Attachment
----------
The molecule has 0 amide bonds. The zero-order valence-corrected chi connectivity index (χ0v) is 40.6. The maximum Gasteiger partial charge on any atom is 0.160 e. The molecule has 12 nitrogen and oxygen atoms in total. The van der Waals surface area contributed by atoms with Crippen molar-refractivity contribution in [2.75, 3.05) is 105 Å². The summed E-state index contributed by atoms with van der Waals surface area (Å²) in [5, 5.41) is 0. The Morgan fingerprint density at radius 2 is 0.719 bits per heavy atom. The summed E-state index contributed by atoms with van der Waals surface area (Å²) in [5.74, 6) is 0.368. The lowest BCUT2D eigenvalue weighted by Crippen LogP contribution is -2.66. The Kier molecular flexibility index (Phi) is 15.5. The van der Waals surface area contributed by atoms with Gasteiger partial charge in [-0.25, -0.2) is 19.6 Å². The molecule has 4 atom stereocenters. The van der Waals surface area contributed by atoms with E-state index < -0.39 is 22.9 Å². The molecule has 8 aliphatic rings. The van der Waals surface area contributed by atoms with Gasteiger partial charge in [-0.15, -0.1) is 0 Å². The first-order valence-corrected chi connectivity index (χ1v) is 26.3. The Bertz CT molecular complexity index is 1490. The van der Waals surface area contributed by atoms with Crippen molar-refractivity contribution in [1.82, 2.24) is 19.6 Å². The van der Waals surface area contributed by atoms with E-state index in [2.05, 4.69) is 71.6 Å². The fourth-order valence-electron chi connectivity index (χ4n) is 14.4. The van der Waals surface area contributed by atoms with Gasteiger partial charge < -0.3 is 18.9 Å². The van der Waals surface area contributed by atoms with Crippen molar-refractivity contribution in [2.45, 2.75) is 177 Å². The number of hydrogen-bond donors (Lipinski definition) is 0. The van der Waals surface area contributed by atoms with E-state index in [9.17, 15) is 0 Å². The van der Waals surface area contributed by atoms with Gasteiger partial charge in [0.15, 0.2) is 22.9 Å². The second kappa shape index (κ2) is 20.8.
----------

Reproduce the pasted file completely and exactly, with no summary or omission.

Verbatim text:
The molecule has 0 amide bonds. The zero-order valence-corrected chi connectivity index (χ0v) is 40.6. The maximum Gasteiger partial charge on any atom is 0.160 e. The molecule has 12 nitrogen and oxygen atoms in total. The van der Waals surface area contributed by atoms with Crippen molar-refractivity contribution in [2.75, 3.05) is 105 Å². The summed E-state index contributed by atoms with van der Waals surface area (Å²) in [5, 5.41) is 0. The Morgan fingerprint density at radius 2 is 0.719 bits per heavy atom. The summed E-state index contributed by atoms with van der Waals surface area (Å²) in [5.74, 6) is 0.368. The lowest BCUT2D eigenvalue weighted by Crippen LogP contribution is -2.66. The Kier molecular flexibility index (Phi) is 15.5. The van der Waals surface area contributed by atoms with Gasteiger partial charge in [-0.25, -0.2) is 19.6 Å². The molecule has 4 atom stereocenters. The van der Waals surface area contributed by atoms with E-state index < -0.39 is 22.9 Å². The molecule has 8 aliphatic rings. The van der Waals surface area contributed by atoms with Gasteiger partial charge in [-0.15, -0.1) is 0 Å². The first-order valence-corrected chi connectivity index (χ1v) is 26.3. The Bertz CT molecular complexity index is 1490. The van der Waals surface area contributed by atoms with Crippen molar-refractivity contribution in [1.82, 2.24) is 19.6 Å². The van der Waals surface area contributed by atoms with E-state index in [2.05, 4.69) is 71.6 Å². The fourth-order valence-electron chi connectivity index (χ4n) is 14.4. The van der Waals surface area contributed by atoms with Gasteiger partial charge < -0.3 is 18.9 Å². The van der Waals surface area contributed by atoms with Crippen molar-refractivity contribution in [2.45, 2.75) is 177 Å². The number of hydrogen-bond donors (Lipinski definition) is 0. The van der Waals surface area contributed by atoms with E-state index in [9.17, 15) is 0 Å². The van der Waals surface area contributed by atoms with Gasteiger partial charge in [0.15, 0.2) is 22.9 Å². The second kappa shape index (κ2) is 20.8.